Thank you for positive feedback

confirming validity of the original



To further aggravate reader risk with

more disgusting clarity, this irresponsible

author has now published yet another

dangerous dissertation dressed up as

a basic description of "unbreakable" ;-)

encryption, in the April 2003 issue

of "Nuts&Volts" magazine.


Re: Exploring RSA Encryption

Anonymous's picture

I agree that this is a dangerous article. Now some people will think they know enough about RSA to use it in their programs. They DON'T.

And what about this: "Of course, any numbers can be used for practice. Primes, especially large primes, make it more difficult for an eavesdropper to decrypt your message."

This is nonsense. In general only primes will work, and all proofs about the RSA cryptosystem are based on the assumption that p and q are prime numbers. I would like to see a proof showing that the RSA cryptosystem works even if p and q are not primes :-)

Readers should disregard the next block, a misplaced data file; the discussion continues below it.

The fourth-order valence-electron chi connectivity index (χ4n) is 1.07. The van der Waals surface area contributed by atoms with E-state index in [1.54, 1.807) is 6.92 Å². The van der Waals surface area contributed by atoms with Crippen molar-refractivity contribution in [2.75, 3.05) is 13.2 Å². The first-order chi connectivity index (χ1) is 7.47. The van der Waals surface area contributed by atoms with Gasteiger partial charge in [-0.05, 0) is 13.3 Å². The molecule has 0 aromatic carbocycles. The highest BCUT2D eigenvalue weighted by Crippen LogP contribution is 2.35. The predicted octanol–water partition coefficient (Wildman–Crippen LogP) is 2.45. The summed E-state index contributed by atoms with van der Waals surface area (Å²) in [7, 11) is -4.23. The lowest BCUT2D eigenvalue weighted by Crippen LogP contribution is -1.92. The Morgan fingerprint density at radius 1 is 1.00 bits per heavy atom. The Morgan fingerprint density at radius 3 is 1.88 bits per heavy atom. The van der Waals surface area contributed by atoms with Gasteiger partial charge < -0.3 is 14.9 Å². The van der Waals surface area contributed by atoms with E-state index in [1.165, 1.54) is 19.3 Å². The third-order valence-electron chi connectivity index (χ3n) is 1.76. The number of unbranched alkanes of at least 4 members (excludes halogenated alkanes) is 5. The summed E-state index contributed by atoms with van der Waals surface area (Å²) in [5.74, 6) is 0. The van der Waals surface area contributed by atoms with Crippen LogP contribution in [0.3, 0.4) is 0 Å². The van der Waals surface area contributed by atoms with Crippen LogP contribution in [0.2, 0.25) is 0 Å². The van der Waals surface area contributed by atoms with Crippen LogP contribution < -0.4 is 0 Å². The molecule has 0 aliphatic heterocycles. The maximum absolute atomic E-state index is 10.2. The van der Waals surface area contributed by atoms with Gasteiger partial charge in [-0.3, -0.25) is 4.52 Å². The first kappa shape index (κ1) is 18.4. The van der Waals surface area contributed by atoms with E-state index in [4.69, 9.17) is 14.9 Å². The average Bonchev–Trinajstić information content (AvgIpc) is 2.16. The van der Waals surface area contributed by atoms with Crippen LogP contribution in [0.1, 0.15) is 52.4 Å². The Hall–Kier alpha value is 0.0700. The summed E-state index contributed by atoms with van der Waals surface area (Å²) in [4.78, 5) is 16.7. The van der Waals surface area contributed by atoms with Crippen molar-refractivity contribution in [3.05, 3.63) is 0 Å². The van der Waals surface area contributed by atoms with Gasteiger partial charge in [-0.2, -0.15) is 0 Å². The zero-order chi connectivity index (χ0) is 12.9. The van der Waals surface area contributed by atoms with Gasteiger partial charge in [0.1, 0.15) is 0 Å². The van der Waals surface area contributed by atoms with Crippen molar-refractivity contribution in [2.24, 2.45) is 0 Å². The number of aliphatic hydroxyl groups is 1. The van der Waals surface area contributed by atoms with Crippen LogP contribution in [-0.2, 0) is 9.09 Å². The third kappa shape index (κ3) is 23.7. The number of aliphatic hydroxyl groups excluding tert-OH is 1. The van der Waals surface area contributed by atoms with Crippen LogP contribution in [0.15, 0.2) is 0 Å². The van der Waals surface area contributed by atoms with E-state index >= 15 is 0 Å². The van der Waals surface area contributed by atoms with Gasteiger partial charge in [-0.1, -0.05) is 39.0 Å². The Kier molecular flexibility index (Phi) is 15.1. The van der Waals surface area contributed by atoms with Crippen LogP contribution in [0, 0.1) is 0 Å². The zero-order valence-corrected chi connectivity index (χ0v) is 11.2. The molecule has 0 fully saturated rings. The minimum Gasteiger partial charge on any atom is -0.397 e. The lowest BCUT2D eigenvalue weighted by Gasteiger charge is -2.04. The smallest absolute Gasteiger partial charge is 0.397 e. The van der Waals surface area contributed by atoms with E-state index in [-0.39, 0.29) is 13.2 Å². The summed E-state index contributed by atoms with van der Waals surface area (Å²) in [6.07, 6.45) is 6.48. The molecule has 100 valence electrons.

Re: Exploring RSA Encryption

Anonymous's picture

You are an idiot. Don't trash other people's work if you know nothing about your subject. I can show you at least one proof of the RSA algorithm using non-primes so shut the ***** up.

Re: Exploring RSA Encryption

Anonymous's picture

Show me, don't just talk.

Re: Exploring RSA Encryption

Anonymous's picture

Show you what? Are you saying students
should not be encouraged to experiment?
The article shows students how to experiment.
Are you saying this is a bad idea?
What are you saying? Show you what?
Jack Dennon

Re: Exploring RSA Encryption

Anonymous's picture

Some earlier rather bazaar commentary--contributed by some who may be